If it weren’t already obvious, cybercrime is very real and security failings are seemingly unstoppable. But with the advance of wearable technology, a different type of breach is coming: the healthcare hack.
In its Data Breach Industry Forecast report for 2015, Experian states that the forthcoming year will see a persistent and growing threat of breaches in the healthcare space. According to the report, the growing value of this data and the digitization of medical records are drawing more cybercriminals to target health data.
“Healthcare organizations will need to step up their security posture and data breach preparedness or face the potential for scrutiny from federal regulators,” said Experian’s report. “Reported incidents may continue to rise as electronic medical records and consumer-generated data adds vulnerability and complexity to security considerations for the industry.”
Personally identifiable information (PII) can vary in price on online black markets, says Experian’s Michael Bruemmer, vice president of Experian’s Data Breach Resolution, but if you can add in medical data and insurance coverage information with that, the value will rise four or five fold. “It’s literally about following the money,” he says.
Throughout 2014 there have been a number of retail and financial data breaches, but healthcare data provides its own value too. “For one thing it is data rich,” says security consultant Morgan Wright, who previously testified before Congress on the security of Healthcare.gov. “So you get the person’s name, you get their date of birth, and in some places you might even get identifying information like social security or driver’s license, you get the healthcare information.”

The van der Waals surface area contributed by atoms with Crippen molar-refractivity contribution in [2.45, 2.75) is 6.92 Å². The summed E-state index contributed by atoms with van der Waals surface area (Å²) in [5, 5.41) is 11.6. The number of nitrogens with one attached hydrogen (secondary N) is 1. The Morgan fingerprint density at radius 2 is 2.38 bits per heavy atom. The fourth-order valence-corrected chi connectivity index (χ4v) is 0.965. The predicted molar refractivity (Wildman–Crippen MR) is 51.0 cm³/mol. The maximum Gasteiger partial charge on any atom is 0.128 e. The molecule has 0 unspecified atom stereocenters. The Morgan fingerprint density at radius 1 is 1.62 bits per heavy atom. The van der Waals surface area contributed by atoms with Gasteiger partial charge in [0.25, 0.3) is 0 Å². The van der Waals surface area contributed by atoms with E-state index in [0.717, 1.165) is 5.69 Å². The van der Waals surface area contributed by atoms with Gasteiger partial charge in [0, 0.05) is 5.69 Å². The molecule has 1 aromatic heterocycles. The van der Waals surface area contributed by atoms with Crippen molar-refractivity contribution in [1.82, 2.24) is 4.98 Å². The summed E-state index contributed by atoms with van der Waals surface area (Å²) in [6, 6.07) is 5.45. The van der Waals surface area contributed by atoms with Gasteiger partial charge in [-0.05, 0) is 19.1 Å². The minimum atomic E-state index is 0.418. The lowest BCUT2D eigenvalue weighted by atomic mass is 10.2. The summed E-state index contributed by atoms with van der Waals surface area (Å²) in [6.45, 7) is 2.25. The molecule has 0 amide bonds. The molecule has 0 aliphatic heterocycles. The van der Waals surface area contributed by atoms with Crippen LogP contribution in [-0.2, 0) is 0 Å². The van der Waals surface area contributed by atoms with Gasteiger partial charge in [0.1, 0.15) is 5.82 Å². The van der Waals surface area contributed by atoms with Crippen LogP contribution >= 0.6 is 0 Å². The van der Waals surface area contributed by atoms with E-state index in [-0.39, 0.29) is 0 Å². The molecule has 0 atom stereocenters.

Healthcare data can sometimes carry credit card details too, says Prem Pusuloori, CTO of OmniMD, an electronic healthcare record provider based in New York State. Pusuloori notes that it’s also more difficult to stop this kind of hack. “So while financial information can be tracked and secured following a breach, the healthcare information cannot be as easily tracked and resolved,” he adds.
You needn’t look too far for examples of medical data being leaked. Sony Pictures has seen medical data compromised amongst its troubles while 4.5 million patients were affected by the Community Health Systems breach in August. While these are some high profile examples, smaller breaches are happening all the time. Earlier this month for example, the Anchorage Community Mental Health Services was fined $150,000 under the Health Insurance Portability and Accountability Act (HIPAA) for a malware-related data breach and failing to patch its software.
“Because of the distributed nature of healthcare networks, there’s lot of ways to get in the door,” explains Bruemmer.
As the Internet of Things grows larger yet, we’re opening up new avenues for breach, whether malicious or accidental. “I think of it in terms of a simple equation. If you take data or PHI plus lots of access points, it equals an opportunity to be breached,” he adds.